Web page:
There may be some technical excuses why the N95 might not be supported (e.g. while the N95 does support H.264 video, it lacks the N96's hardware acceleration, and the N96 supports WMV9 whereas the N95 doesn't) but Nokia has a vested interest in only supporting the new handset from a marketing perspective. I wouldn't be at all surprised if the new iPlayer app will only install on the N96 while being perfectly capable of running on other models.

  • Comment number 6.

    could the Beeb offer a lower quality version with flash player so that nokia tablet users could benefit? or, simply write a GTK-based linux app which could then be recompiled to run on arm linux!

  • Comment number 7.

    Frankly, it's a complete waste of time.

    So far my experience of the iPlayer is that, at quiet times, it's slow; and at busy times it's inaccessible.

    Furthermore, it slows the loading of pages, and requently locks internet explorer.

    Perhaps the best thing for the BBC to do would be to either scrap the system, or give us the option of accessing the website without it.

    Sorry, but it's just rubbish.

  • Comment number 8.

    Since having an iPhone I've found the experience of iPlayer compelling. Quality and performance using a Wi-Fi connection is very good.

    The case for H.264 as the standard for mobile is of the utmost merit. I'd certainly resist lower quality. Symbian and other mobile device OS should get with the programme asap.

    Now if only streaming to bigger devices was of such good relative quality...

  • Comment number 9.

    Why has the BBC skimmed over the cost to people that downloading material on a mobile will cost?

    Emphasis is made on Nokia making it free, but the bigger bill which is the mobile network operator is ignored.

    Also is it not about time the BBC sorted out the live radio streaming since the latest version of iPlayer was released. Prior to this I always avoided RealPlayer but now I have no choice but to use software that appears to rebuffer the radio and switch up and down bit rates constantly.

    Or does the BBC think having to press stop and play in a radio player every hour or so is acceptable?

  • Comment number 10.

    Um excuse me BBC but where is the iPlayer for the Apple TV that you promised at the beginning of the year?


    What some little phone gets precedence over my home centrepiece, you even gave it to that toy pretending to be a console the Wii.

    Serioulsy I pay my license fee, so I only think it fair you keep your promises

  • Comment number 11.

    Far more people use Linux than will have N95 phones, and you said you would make a version for Linux ages ago. Please can you make a version for Linux - once you have done that you will never need to make another version as it will run on anything.
    Pretty please.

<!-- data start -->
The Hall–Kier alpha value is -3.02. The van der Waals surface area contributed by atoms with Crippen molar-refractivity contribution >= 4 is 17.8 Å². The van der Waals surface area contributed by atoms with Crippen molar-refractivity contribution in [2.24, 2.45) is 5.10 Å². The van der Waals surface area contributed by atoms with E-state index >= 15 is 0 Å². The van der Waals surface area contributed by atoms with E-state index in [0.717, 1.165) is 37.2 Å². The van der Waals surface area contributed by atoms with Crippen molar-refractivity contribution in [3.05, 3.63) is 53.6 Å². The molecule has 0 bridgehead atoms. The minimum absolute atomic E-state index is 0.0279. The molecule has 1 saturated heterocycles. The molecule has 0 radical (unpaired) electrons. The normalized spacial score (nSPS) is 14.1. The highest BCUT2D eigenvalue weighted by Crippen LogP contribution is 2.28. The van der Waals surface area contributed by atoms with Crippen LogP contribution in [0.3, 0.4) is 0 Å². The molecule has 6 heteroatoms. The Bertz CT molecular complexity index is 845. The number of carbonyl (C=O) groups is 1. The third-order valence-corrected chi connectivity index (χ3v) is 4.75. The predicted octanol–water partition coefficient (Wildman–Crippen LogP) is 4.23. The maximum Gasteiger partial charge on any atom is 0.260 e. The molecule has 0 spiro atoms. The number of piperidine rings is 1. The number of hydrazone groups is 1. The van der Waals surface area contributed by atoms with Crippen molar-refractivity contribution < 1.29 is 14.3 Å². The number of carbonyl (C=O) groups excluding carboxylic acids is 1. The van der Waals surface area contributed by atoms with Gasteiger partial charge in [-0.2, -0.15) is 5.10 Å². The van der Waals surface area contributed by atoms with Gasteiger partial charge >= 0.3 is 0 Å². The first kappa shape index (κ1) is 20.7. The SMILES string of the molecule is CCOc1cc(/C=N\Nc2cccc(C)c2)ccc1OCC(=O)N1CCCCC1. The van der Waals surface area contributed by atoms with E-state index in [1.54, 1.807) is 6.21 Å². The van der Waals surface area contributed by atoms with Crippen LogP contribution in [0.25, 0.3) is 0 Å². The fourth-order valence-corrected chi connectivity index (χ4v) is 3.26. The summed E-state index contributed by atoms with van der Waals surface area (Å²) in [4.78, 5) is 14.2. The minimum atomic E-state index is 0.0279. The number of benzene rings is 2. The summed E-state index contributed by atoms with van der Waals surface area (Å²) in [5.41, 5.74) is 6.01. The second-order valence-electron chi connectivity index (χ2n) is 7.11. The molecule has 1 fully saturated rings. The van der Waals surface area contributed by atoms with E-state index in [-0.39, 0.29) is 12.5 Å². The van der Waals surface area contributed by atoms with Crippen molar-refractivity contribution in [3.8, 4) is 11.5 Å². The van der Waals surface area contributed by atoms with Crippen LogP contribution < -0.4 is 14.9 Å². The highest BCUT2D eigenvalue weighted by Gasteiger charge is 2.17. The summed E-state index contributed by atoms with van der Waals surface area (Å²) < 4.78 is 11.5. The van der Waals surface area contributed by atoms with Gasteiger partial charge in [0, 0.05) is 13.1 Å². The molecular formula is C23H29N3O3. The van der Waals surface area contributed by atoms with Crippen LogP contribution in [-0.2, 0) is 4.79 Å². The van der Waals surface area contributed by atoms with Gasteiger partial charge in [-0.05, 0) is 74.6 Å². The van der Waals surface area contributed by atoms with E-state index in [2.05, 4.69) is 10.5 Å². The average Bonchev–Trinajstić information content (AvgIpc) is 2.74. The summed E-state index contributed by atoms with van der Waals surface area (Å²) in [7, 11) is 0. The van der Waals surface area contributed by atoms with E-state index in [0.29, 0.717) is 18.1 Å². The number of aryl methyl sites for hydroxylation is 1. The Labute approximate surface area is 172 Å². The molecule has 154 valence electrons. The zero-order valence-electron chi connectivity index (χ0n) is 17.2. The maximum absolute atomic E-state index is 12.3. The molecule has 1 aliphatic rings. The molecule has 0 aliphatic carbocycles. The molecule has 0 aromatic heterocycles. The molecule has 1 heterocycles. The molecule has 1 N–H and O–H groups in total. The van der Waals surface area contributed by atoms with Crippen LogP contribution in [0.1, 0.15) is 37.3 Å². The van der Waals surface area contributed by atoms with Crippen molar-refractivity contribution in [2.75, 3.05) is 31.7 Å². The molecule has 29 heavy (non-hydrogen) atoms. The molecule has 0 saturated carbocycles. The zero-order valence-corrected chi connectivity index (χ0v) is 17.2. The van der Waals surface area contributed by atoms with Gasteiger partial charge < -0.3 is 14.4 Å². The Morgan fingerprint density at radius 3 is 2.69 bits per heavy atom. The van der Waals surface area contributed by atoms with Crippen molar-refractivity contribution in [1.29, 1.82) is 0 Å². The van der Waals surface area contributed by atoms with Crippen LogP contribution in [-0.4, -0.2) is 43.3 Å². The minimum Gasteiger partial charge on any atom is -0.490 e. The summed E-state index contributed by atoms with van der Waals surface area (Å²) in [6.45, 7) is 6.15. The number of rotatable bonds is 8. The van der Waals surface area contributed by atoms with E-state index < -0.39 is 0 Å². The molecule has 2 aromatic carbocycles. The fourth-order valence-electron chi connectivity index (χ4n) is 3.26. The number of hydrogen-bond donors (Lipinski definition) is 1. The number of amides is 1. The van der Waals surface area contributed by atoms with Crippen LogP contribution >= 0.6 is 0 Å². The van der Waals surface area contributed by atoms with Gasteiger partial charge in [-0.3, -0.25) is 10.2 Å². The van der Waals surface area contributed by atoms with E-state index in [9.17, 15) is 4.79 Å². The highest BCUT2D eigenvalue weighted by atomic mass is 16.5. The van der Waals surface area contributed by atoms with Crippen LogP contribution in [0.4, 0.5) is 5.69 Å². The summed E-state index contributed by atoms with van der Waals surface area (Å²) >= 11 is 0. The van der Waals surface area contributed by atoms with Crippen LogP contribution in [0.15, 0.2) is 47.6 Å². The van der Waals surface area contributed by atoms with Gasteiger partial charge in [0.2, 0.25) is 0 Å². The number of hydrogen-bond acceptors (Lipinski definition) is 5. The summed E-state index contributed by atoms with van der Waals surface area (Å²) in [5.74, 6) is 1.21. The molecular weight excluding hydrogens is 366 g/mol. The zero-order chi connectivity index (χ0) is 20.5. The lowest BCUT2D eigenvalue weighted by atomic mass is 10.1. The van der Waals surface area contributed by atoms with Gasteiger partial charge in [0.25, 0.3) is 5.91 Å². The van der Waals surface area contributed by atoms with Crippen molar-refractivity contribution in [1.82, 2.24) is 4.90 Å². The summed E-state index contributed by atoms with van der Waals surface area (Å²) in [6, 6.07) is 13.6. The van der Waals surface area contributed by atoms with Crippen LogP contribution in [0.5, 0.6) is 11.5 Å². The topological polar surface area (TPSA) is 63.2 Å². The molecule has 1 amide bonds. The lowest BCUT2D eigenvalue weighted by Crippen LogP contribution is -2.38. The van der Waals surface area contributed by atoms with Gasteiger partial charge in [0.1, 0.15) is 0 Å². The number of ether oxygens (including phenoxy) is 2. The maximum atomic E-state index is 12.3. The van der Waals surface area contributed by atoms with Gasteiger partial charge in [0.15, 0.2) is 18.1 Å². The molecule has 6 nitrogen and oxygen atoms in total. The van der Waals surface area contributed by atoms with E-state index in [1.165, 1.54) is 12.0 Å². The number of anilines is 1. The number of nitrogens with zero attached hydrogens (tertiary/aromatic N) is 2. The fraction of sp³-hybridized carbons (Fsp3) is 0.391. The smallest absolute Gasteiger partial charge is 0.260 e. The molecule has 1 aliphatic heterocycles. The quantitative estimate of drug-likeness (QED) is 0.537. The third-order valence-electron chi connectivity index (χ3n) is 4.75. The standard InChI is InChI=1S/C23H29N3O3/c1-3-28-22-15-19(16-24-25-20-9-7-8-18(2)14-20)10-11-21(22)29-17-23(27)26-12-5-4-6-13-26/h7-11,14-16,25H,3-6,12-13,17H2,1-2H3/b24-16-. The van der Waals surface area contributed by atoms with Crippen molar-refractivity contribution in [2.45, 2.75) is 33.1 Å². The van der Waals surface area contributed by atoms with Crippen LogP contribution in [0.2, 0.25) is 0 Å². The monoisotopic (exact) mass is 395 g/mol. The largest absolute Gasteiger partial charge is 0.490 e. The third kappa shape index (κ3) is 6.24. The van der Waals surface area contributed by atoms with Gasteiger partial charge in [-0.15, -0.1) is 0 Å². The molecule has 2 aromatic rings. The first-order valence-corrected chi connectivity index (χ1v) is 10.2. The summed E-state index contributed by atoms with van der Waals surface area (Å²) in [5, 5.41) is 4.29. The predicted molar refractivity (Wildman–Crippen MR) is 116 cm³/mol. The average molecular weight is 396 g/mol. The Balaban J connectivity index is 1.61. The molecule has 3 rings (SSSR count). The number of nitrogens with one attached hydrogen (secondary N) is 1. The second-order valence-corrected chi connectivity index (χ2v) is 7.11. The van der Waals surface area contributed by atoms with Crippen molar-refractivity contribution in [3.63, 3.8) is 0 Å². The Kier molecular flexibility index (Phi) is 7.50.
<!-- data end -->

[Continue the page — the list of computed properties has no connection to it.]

• Comment number 12.

    "Um excuse me BBC but where is the iPlayer for the Apple TV that you promised at the beginning of the year?"

    Err… that link doesn't promise anything. It says they would ask Apple, but given Apple has consistently refused to open Apple TV to anyone else or licence out Fairplay, it would appear that Apple continues to say no.


  • Comment number 13.

    Its a shame there seems to be no incentive to deploy this to Windows Mobile Devices. With the vast array of devices running WM, there would be a good user base for the beeb to reach out to.

    Also, if I remember correctly, the BBC were supposed to be working with Microsoft to bring iPlayer to the Xbox360 - has this fallen by the wayside?

  • Comment number 14.

    Good point by AP Ferguson - watching iPlayer over a 3G connection could cost you a fortune if you don't sign up to a suitable data tariff - unless you use wi-fi of course. I hope the BBC make consumers aware of the potential charges to prevent horror stories of huge bills for catching up with Dragons Den on your mobile.

    Lots of moaning about formats I see! Just goes to prove you can't please everyone.

    For what it's worth I'm pretty certain that sales of the Nokia N96 will outsell Apple TV in the UK for... ever.

    Cracking mobile is far more important than any other platform given there's 74 million mobile subscriptions live in the UK it's clear that virtually everyone has access to at least one mobile phone for the majority
    of their day. Most of us only get close to our TV or home PC/Mac in the evening. I'd love to be able to get access to any BBC content (for which I pay a licence fee) in a way that is convenient to my lifestyle. I'm sure the lessons learned on the N96 will lead to a rapid roll out across devices with suitable screens, battery life, wi-fi and stable platforms.

    Other than mobile I would expect we'll see 'connected' Freeview boxes with iPlayer/Kangaroo/VOD in the near future as long as BT's archaic network can handle it...

    BTW - don't forget that Virgin Media have already launched the iPlayer on their cable platform if you're lucky enough to live in a cable area.

  • Comment number 15.